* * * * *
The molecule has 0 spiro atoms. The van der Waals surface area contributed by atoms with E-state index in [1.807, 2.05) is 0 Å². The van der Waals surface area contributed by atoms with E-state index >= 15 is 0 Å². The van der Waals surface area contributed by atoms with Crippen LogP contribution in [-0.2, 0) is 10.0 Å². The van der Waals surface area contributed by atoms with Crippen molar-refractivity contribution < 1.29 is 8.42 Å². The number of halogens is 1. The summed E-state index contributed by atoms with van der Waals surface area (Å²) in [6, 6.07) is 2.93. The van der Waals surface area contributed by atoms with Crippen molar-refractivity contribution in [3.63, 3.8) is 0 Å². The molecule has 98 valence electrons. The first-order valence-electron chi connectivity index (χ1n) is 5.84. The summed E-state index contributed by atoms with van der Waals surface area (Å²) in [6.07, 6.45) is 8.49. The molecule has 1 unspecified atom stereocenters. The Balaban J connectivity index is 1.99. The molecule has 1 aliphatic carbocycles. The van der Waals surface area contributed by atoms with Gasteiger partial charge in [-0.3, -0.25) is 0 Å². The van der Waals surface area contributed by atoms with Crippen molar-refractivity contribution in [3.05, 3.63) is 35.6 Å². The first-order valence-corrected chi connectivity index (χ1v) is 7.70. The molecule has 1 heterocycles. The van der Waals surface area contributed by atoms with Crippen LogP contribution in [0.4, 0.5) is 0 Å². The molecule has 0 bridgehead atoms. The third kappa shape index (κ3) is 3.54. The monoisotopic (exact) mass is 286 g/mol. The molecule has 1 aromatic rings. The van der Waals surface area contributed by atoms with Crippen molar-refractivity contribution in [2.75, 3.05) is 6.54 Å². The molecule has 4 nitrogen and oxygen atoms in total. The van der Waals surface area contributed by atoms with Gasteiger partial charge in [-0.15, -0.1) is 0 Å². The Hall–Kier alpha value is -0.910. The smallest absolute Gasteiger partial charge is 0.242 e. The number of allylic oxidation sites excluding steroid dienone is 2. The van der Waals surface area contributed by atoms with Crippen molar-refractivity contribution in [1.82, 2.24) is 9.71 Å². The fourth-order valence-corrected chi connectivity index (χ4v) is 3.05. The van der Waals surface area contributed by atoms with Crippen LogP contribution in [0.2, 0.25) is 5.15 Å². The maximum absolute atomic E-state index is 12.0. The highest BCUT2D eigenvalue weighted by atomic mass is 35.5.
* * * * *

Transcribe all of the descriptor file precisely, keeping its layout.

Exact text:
The molecule has 0 spiro atoms. The van der Waals surface area contributed by atoms with E-state index in [1.807, 2.05) is 0 Å². The van der Waals surface area contributed by atoms with E-state index >= 15 is 0 Å². The van der Waals surface area contributed by atoms with Crippen LogP contribution in [-0.2, 0) is 10.0 Å². The van der Waals surface area contributed by atoms with Crippen molar-refractivity contribution < 1.29 is 8.42 Å². The number of halogens is 1. The summed E-state index contributed by atoms with van der Waals surface area (Å²) in [6, 6.07) is 2.93. The van der Waals surface area contributed by atoms with Crippen molar-refractivity contribution in [3.63, 3.8) is 0 Å². The molecule has 98 valence electrons. The first-order valence-electron chi connectivity index (χ1n) is 5.84. The summed E-state index contributed by atoms with van der Waals surface area (Å²) in [6.07, 6.45) is 8.49. The molecule has 1 unspecified atom stereocenters. The Balaban J connectivity index is 1.99. The molecule has 1 aliphatic carbocycles. The van der Waals surface area contributed by atoms with Gasteiger partial charge in [-0.3, -0.25) is 0 Å². The van der Waals surface area contributed by atoms with Crippen molar-refractivity contribution in [3.05, 3.63) is 35.6 Å². The first-order valence-corrected chi connectivity index (χ1v) is 7.70. The molecule has 1 heterocycles. The van der Waals surface area contributed by atoms with Crippen LogP contribution in [0.4, 0.5) is 0 Å². The molecule has 0 bridgehead atoms. The third kappa shape index (κ3) is 3.54. The monoisotopic (exact) mass is 286 g/mol. The molecule has 1 aromatic rings. The van der Waals surface area contributed by atoms with Crippen molar-refractivity contribution in [2.75, 3.05) is 6.54 Å². The molecule has 4 nitrogen and oxygen atoms in total. The van der Waals surface area contributed by atoms with Gasteiger partial charge in [-0.15, -0.1) is 0 Å². The Hall–Kier alpha value is -0.910. The smallest absolute Gasteiger partial charge is 0.242 e. The number of allylic oxidation sites excluding steroid dienone is 2. The van der Waals surface area contributed by atoms with Crippen molar-refractivity contribution in [1.82, 2.24) is 9.71 Å². The fourth-order valence-corrected chi connectivity index (χ4v) is 3.05. The van der Waals surface area contributed by atoms with Crippen LogP contribution in [0.2, 0.25) is 5.15 Å². The maximum absolute atomic E-state index is 12.0. The highest BCUT2D eigenvalue weighted by atomic mass is 35.5.